The basics of photography, light and time, are what I focused on for my new body of digital work. I have a lot more to say about it, but I'll save that for later. I feel like I've rambled on enough for one post. All I'll say for now is that it's a beginning of a new ongoing series. All of these images below were created with my Nikon Df and 50mm f/1.4 D lens. The physical prints for my critique were 18"x12". I plan on continuing to shoot this series digitally, but I have also shot a few rolls of medium format that I plan on making darkroom prints from in the near future. Thanks for reading!

Tuesday, December 6, 2016

Project: 5 Days

5 Days (Working Title) is a project I started in mid-October, and only just recently completed for my last grad-school critique of the semester.

I was first inspired one afternoon by the fact that I could not remember what I had eaten for dinner the night before, nor could I recall much else from the preceding day. I started to think about all the little things we see and do in our lives that we give no thought, and forget about mere hours, minutes, or seconds later. I then (rather impulsively) used my Olympus Pen FT half-frame camera to photograph whatever I was looking at every 20 minutes, 24 hours a day, for 5 days straight.

The Olympus Pen FT gets slightly more than double the standard amount of shots on a roll of 35mm film (73 pictures on a roll of 36).  I calculated that 73 shots per day, ranging from midnight to midnight, came out to one photograph every 20 minutes. So I set an alarm to go off on my phone at twenty minute intervals, and photographed whatever I was focused on when it went off, no matter how boring, stupid, or embarrassing it was (Even during the night... I didn't get much sleep). My most important rule was that I could not adjust or change what I was doing in the slightest. I wanted to be as close to 100% honest as I could get.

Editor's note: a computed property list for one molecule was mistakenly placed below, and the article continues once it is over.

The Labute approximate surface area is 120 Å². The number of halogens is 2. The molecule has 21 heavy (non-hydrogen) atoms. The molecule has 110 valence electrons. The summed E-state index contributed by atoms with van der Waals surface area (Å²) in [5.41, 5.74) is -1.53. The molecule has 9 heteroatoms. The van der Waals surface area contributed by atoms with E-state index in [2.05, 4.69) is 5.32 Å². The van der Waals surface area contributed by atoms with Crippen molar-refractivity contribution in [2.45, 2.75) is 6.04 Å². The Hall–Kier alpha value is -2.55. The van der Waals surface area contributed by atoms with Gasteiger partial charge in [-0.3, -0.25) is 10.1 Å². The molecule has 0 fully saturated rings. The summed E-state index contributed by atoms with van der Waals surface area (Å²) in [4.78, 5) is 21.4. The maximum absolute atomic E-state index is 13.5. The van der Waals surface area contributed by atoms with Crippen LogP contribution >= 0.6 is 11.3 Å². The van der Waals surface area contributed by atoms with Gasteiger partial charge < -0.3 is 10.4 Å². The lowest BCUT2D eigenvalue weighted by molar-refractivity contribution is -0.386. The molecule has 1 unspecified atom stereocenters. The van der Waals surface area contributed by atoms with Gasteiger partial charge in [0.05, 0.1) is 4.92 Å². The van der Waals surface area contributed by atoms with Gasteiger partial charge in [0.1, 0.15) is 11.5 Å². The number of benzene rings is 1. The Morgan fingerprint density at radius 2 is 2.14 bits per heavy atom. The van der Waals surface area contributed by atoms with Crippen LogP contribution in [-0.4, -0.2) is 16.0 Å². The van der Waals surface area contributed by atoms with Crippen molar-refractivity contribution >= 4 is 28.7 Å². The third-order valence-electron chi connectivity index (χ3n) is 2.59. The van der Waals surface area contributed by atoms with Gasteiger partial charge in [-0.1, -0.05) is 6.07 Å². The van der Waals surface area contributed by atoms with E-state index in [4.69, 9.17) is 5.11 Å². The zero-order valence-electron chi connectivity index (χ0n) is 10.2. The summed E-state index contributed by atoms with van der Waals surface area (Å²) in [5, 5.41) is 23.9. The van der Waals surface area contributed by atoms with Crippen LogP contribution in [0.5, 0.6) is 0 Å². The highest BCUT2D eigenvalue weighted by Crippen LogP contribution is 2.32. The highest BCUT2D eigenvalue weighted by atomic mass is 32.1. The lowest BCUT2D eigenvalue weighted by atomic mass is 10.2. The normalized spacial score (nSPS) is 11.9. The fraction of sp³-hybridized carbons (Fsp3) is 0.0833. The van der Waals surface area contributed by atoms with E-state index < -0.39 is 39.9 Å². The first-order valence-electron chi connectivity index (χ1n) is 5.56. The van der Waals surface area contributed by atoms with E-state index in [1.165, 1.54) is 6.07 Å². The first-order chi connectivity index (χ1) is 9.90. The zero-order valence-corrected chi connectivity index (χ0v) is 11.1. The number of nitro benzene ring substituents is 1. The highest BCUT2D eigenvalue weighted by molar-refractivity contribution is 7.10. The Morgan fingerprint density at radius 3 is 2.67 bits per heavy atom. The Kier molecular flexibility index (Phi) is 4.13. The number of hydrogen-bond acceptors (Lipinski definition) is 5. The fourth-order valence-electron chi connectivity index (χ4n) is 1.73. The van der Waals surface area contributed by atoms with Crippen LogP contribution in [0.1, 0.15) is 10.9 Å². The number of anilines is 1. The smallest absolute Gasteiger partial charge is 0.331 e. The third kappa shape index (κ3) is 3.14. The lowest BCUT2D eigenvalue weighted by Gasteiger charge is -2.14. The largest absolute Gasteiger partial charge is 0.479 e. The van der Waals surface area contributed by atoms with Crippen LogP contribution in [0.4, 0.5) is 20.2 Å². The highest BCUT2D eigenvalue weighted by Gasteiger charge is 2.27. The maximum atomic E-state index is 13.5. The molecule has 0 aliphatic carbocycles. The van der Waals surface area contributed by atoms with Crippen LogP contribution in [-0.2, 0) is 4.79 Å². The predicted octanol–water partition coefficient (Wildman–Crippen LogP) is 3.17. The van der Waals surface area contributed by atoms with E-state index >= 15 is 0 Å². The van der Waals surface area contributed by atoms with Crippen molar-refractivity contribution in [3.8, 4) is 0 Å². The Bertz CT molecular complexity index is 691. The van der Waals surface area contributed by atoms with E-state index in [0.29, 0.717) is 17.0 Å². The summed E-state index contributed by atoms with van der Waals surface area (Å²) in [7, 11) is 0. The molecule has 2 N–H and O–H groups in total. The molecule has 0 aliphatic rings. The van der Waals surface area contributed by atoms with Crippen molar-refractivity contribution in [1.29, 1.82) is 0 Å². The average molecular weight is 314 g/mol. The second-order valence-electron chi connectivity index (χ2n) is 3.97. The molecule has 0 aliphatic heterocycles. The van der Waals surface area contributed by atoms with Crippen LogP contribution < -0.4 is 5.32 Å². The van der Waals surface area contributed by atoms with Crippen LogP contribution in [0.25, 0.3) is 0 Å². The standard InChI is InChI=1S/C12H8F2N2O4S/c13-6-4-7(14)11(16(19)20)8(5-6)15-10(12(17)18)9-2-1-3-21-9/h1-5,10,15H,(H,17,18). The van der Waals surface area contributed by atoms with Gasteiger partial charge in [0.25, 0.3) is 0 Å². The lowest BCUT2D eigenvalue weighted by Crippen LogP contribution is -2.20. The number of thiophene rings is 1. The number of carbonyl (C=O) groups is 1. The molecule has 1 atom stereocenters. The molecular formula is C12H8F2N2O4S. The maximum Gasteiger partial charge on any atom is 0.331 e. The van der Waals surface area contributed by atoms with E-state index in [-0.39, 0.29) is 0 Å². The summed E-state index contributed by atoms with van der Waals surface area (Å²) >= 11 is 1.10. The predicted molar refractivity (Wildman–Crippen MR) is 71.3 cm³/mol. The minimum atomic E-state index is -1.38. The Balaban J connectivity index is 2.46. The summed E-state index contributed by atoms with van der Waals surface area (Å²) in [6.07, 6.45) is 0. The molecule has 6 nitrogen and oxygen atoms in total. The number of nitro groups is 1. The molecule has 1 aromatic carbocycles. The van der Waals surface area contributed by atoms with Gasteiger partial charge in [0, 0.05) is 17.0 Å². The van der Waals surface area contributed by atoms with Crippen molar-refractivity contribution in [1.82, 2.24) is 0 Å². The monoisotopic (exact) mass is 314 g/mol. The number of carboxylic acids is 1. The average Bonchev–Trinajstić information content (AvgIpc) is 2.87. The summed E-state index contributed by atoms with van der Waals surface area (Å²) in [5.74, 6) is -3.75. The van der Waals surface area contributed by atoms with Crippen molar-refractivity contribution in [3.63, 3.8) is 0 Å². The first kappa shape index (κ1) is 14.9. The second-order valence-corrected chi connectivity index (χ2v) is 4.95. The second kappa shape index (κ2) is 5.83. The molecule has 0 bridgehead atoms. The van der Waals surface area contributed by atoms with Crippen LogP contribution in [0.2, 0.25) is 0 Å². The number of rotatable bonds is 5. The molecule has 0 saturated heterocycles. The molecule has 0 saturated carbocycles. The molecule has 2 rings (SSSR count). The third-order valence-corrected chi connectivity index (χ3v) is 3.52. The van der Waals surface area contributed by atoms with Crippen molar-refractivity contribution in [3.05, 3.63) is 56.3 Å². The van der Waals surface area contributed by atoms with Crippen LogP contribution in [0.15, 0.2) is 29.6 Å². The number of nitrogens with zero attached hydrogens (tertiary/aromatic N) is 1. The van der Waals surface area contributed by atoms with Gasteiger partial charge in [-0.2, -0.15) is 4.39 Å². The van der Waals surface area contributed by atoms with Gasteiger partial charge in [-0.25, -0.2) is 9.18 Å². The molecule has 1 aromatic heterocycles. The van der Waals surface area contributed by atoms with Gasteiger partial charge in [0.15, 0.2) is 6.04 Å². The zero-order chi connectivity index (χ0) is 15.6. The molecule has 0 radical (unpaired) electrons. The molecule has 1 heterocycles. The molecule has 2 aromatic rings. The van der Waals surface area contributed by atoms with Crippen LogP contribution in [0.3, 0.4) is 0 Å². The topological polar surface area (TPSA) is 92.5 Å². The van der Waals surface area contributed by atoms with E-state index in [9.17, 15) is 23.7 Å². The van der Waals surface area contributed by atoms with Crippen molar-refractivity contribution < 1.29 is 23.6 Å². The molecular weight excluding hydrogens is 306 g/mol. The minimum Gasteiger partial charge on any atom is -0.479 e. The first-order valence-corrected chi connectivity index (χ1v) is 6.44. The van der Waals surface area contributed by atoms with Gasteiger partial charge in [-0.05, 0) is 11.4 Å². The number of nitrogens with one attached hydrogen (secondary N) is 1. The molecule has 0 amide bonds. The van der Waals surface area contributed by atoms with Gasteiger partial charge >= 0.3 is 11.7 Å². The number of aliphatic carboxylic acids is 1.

When the five days were up, I developed, scanned, edited, arranged, and printed the photographs in the order you see above. Each day is a separate printed strip of its 73 images, and comes out to a total of 9 inches by 33 feet when you include the border. Yes, they took a while to print (about 3 1/2 hours each), and hanging all five on the wall for critique was gigantic pain that took up the better part of a day.

I think the end result was worth all the trouble. It's abstract, voyeuristic, autobiographical, and overwhelming. It's my life, for 5 days, 20 minutes at a time.

Close-up of one section. (I wish I could post complete digital versions of each day, but the files are simply too large!)